My Rear Rack Doesn't Seem To Work
By Todd Lawton

This page describes several possible solutions for those whose bikes do not readily fit a standard rack on the back, regardless of whether it is to be used for touring, commuting,
shopping, etc. There are three main causes for these problems. The first is a lack of braze-ons or eyelets for the rack to bolt to (1). The second is the use of travel agents with v-brakes
getting in the way of the braze-ons (2). The third is small rear triangles, usually associated with a Softride beam (3). Recumbents have their own set of problems, since I know little about
their challenges, they are not included. For each solution, the problems it solves are listed behind it, as well as a list of pros and cons. While some links to manufacturers are provided,
they are not a complete list and further personal research will surely yield other manufacturers with similar products. For the purposes of this article, braze-ons are the threaded posts
mounted to the seatstays, a! nd eyelets are the threaded holes in the dropouts.


The advantages and disadvantages are from my perspective. It is fine if you disagree, but don't flame me for my opinions. If you think you can do better, send me a kind letter explaining
the changes or additions you would make. If I agree, I will update my article.

Beam racks (AKA seatpost racks) (1,2)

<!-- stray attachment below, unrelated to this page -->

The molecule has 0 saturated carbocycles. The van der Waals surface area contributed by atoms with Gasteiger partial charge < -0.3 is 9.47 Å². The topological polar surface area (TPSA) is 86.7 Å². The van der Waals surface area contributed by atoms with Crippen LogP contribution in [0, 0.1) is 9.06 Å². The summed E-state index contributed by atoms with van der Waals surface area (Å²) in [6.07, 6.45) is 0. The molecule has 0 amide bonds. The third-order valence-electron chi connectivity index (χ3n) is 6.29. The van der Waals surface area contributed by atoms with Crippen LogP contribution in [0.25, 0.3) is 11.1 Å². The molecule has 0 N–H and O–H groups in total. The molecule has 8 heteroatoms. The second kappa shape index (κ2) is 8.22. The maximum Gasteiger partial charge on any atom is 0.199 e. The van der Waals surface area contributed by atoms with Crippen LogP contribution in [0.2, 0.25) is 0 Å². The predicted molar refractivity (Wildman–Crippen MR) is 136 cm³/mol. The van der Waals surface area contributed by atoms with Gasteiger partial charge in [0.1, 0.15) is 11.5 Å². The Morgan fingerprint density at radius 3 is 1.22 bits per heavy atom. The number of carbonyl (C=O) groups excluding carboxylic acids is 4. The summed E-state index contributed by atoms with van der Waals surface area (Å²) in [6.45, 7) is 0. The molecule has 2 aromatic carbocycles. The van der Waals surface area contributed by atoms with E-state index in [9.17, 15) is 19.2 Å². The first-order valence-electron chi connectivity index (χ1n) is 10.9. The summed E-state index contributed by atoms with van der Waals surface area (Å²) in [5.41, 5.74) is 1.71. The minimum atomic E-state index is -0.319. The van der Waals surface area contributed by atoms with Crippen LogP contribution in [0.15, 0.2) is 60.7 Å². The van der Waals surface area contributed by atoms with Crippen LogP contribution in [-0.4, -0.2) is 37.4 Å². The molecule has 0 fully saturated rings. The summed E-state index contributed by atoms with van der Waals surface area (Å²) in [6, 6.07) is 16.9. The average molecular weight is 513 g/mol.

These are the racks made by Blackburn, Topeak, and others that have a clamp that mounts around the seatpost and nowhere else. While some have provisions for panniers, others only
have a flat section on the top for strapping a bag or other items to.

Advantages: Can attach to virtually any bike. Several have quick releases, which makes attachment and removal swift, even between multiple bikes.

Disadvantages: Because they only attach at one point, they are not as stable. They also have low weight limitations, which means loaded touring may be difficult with them. You also
must have several inches of seatpost showing for them to attach to.


Trailers (1,2,3)

There are a wide variety of trailers out there, but the main ones used to replace racks are the Bob with a single rear wheel, and the Burley with two rear wheels. The Bob attaches to a
quick release skewer and tips side to side with the bike, while tracking directly behind it. The Burley comes standard with a clamp that attaches to the left side of the rear triangle, but a
quick release attachment is available. This trailer remains parallel to the ground while turning.

Advantages: Don't need to worry about any braze-ons. These types of trailers are usually very quick to disconnect and reconnect, so dropping them for a spin around town or out to
dinner is not a big deal. They also usually have large capacities, so grocery shopping or other errands are easier.

Disadvantages: They weigh more than the other possibilities and you may have to drag that extra weight up a hill. In addition, they make the bike longer and maybe wider, so it is a little
more difficult to handle in tight places, although once up to speed it is not a big problem. In addition, flying with a trailer will likely add to your baggage count.

Other notes: While they appear to cost a lot at first glance, when compared with the cost of front and rear racks and panniers, the cost seems much more reasonable.


Old Man Mountain Racks (1,2,3)

This manufacturer has a line of racks and accessories that are specifically built to deal with these problems. While I have not dealt directly with them, their website gives the impression